This chart will help you simplify chore assignments.
It is divided into 20 sections. Write in your family’s most frequent chores in these spaces. We provide a list of 60 ideas, and 56 cartoon illustrations that you can color, cut and glue next to each chore listing. This makes an attractive chart and will help your non-readers use the chart, too.
The right side of the chart can be left blank, or you can use it to write in wages if you choose to pay for chores. (We have seen many benefits in paying our children for at least some of their chores; we discuss this in the instructions.)
Movable name stickers allow you to easily assign different chores each day to each child.
Let one of your children practice his arithmetic while serving as "paymaster," totaling daily earnings, weekly totals and tithes, and counting out change to pay each person.
This is a simple, flexible and easy-to-use system.
Michelle of Fort Irwin, CA, 3/27/2014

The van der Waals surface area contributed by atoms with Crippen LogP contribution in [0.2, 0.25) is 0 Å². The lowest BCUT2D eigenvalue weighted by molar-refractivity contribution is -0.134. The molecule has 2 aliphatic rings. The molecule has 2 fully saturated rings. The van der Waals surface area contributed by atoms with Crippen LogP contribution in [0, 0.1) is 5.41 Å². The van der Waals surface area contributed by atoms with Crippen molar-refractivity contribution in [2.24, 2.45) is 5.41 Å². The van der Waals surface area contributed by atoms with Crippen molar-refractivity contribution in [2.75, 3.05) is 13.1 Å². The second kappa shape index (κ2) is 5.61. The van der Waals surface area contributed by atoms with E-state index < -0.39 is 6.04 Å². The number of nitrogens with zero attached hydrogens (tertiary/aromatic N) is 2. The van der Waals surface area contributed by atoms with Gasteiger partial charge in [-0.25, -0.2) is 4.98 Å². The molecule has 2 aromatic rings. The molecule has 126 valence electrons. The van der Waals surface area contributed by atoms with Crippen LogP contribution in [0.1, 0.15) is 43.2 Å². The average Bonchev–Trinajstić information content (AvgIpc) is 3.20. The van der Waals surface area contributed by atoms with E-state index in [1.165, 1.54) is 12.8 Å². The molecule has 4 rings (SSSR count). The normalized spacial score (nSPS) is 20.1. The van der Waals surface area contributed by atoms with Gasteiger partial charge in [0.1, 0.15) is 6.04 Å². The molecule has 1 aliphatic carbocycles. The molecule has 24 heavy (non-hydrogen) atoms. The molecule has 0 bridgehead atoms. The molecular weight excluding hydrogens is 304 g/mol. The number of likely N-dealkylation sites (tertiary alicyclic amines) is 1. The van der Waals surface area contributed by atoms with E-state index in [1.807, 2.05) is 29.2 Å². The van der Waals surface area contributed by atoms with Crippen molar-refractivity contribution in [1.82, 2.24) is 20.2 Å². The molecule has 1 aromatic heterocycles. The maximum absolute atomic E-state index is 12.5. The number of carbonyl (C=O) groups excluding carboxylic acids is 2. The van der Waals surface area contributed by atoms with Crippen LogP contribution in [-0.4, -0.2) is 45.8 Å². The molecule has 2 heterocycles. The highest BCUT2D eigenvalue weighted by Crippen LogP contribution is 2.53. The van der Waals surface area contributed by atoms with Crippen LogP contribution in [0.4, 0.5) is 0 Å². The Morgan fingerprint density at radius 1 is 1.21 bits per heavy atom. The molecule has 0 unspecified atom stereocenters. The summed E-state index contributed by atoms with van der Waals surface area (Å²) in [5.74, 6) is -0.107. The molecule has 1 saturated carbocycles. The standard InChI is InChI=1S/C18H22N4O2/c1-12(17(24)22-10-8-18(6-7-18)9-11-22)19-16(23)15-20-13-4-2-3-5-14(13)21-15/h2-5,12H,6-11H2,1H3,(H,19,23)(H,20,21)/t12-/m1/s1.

I have had this chart for less than a year, probably 6 months. it's thin paper. It hasn't stayed on the wall, other than the areas I put tape. The rest of the poster has curled, and ripped. That being said, I think this chart is fairly useful, however....my kids don't do a ton of chores, so often times this chart is unused. The little post it's we're completely worthless to me, as they fell off daily. I put the picture and chore on each line, then glued Velcro next to it. I took squares of paper with my children's names on it and velcroed them to the bottom line. When I assign chores, I pull off their name and stick it next to the chore. I then use a form for my son keep track of daily money amounts earned. We then divide it up using stewardship street into the proper banks. Basically, like anything this requires diligence, kids that will look at the chart and add up money amounts, etc. often, my son is lazy (yes, a work in progress argh) and this chart is ignored and so I don't pay on days it's ignored. I'm still trying to figure out ways to make this more effective for my family :)